The Copernican Revolution


This article was written by Christine (Coutts) Clement for the Thamesville Herald in honour of IYA2009.

It was published on July 15, 2009.



<Europa>

Jupiter's moon Europa

The picture shown here was obtained in January 1997 with NASA's [aptly named] Galileo spacecraft, from a distance of 2000 miles. It covers an area of about 6 by 10 miles across and shows an icy surface with a complex pattern of ridges and grooves.
Europa was one of the four moons that Galileo discovered when he pointed his telescope at Jupiter in 1610. But it didn't look like this when he saw it. Although Europa is almost as large as our Moon, it appears much smaller and fainter when viewed from Earth because it is more than 400 million miles away from us.
Image credit: NASA/Arizona State University

When we think of revolutions, the political events in Russia in 1917, or in France in 1789, often come to mind. But the Polish astronomer Copernicus started a scientific revolution when he published his famous book, "On the Revolutions of the Heavenly Spheres" in 1543.

In his book, Copernicus proposed that the Sun, not the Earth, was at the centre of the Universe. His conclusion was so radical at the time, that even he was afraid to publish it! The only reason the book got published was because of the encouragement he received from a young German mathematician named Rheticus.

Some thirty years earlier, Copernicus had circulated a brief outline of his ideas to a few scholars and the word had spread throughout Europe. When Rheticus heard about these opinions in 1539, he travelled to Poland to persuade Copernicus to submit his manuscript for publication. As a result of this visit, the famous book was published in Nuremberg in 1543, only a short time before Copernicus died.

In the century that followed, advances in the technology for observing stars and planets led to important discoveries that paved the way for the universal acceptance of the Copernican hypothesis.

The Danish astronomer Tycho Brahe played a crucial role. His contribution was to observe the positions of the planets and stars continuously, over a period of 20 years, with instruments that were the best in his day. His observations were the most complete and precise that had ever been made. He finished his project in 1597, before the telescope was invented.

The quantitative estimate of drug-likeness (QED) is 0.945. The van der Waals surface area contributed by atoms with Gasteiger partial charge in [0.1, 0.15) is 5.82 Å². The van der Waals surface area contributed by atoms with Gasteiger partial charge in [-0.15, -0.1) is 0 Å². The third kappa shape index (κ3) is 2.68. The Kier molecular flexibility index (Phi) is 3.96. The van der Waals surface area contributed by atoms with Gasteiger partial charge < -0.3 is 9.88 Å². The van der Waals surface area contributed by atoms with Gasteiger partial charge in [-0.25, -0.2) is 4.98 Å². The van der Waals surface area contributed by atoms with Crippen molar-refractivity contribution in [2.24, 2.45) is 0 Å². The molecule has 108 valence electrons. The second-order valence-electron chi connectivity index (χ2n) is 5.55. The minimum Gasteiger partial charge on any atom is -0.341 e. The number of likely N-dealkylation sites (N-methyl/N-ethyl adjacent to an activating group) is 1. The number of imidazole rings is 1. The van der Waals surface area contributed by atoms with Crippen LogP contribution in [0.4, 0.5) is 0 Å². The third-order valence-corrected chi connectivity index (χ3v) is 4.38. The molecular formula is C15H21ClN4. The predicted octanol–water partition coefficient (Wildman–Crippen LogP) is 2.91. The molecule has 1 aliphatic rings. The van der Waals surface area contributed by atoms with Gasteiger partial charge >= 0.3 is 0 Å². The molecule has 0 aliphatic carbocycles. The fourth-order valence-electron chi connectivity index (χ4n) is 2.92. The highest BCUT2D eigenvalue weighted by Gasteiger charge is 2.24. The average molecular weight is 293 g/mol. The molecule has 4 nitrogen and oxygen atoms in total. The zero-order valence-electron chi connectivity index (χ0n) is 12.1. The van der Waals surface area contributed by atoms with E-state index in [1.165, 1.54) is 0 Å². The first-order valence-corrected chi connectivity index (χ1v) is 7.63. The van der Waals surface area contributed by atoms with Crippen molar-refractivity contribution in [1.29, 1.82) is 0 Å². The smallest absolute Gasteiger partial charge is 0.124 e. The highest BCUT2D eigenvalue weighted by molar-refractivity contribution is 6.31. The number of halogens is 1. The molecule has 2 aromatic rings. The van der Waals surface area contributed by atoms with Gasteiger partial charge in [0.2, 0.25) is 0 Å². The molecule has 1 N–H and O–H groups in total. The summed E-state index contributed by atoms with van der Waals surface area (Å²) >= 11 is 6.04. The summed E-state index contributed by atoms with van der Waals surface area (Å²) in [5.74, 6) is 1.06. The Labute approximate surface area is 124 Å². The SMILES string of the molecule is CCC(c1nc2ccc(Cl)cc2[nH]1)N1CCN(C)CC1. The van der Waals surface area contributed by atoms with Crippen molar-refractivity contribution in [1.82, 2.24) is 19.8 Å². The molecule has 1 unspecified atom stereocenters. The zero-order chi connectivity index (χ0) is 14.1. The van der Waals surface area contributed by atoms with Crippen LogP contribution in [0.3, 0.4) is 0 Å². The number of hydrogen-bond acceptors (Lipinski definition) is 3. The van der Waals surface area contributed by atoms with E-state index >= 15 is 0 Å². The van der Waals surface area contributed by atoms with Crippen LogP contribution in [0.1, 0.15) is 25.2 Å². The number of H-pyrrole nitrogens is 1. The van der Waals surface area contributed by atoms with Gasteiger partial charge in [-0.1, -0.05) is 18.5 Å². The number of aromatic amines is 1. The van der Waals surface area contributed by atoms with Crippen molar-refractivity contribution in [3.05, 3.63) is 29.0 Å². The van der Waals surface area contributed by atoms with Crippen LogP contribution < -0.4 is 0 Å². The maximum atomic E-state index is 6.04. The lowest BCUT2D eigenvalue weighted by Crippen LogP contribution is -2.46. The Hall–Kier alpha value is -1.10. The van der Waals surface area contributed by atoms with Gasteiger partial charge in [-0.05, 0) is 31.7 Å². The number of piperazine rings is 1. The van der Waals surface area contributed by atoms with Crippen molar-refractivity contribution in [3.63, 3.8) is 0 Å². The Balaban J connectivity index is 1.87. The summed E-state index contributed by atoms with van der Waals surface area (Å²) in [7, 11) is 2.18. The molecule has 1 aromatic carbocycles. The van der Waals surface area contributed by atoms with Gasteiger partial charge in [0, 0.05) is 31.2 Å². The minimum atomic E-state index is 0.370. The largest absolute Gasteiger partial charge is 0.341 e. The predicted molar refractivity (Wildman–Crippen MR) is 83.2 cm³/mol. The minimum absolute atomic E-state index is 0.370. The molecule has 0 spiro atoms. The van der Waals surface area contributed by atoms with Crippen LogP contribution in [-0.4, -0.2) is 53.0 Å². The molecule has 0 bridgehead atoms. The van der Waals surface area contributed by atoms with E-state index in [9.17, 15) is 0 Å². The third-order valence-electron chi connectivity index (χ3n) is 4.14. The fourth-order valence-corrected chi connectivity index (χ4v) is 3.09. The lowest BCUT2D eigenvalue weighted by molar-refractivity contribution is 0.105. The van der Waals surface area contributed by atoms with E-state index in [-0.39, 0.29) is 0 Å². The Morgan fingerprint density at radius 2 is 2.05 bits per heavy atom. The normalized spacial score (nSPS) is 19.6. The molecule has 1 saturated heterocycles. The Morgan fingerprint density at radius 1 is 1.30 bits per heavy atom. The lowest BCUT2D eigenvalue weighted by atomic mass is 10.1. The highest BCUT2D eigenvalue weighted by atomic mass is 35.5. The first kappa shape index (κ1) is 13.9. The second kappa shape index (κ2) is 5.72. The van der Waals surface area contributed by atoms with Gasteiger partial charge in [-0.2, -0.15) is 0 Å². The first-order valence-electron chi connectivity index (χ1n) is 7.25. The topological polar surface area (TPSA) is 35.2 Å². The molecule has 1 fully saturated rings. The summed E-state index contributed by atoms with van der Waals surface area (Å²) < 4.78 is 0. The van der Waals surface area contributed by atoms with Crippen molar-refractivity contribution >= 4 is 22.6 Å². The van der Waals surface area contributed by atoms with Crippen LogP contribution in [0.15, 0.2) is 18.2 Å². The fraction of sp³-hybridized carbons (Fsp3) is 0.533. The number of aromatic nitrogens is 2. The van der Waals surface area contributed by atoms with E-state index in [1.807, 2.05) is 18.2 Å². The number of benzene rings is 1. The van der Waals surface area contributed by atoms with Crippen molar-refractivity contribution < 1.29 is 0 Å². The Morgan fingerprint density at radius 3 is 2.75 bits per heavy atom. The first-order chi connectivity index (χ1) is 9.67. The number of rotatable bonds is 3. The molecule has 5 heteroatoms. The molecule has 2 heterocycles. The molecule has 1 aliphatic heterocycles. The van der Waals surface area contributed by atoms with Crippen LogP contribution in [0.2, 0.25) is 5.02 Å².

Based on his data, Tycho proposed an Earth-centred system that included some features of the Copernican system. It was a compromise. However, after his death in 1601, a German mathematician named Kepler re-analysed the data and developed laws of planetary motion that supported the Copernican model. Kepler's laws are still used today.

In 2009, we are celebrating the 400th anniversary of the astronomical use of the telescope. When Galileo pointed his telescope at celestial objects, he began to make discoveries that illustrated that the Earth was not the centre of the Universe.

One of Galileo's first discoveries was that Jupiter had four moons revolving around it. This demonstrated that the Earth was not unique in having a moon. And when he observed the different aspects of Venus, he was able to prove that Venus moved around the Sun, not the Earth. Previously, Galileo had privately favoured the Copernican system, but after these discoveries, he acknowledged it publicly. Unfortunately this got him into trouble with the Inquisition. Even though the Jesuit astronomers confirmed his telescopic discoveries, they did not approve of his interpretation. As a result, he was sentenced to house arrest from 1633 until his death in 1642.

Later in the century, circa 1665, Isaac Newton developed his famous law of universal gravitation and it was the work of Tycho, Kepler and Galileo that inspired him. Newton showed that gravity caused the Earth and other planets to move in orbits around the Sun. His discovery marked the completion of the Copernican revolution.


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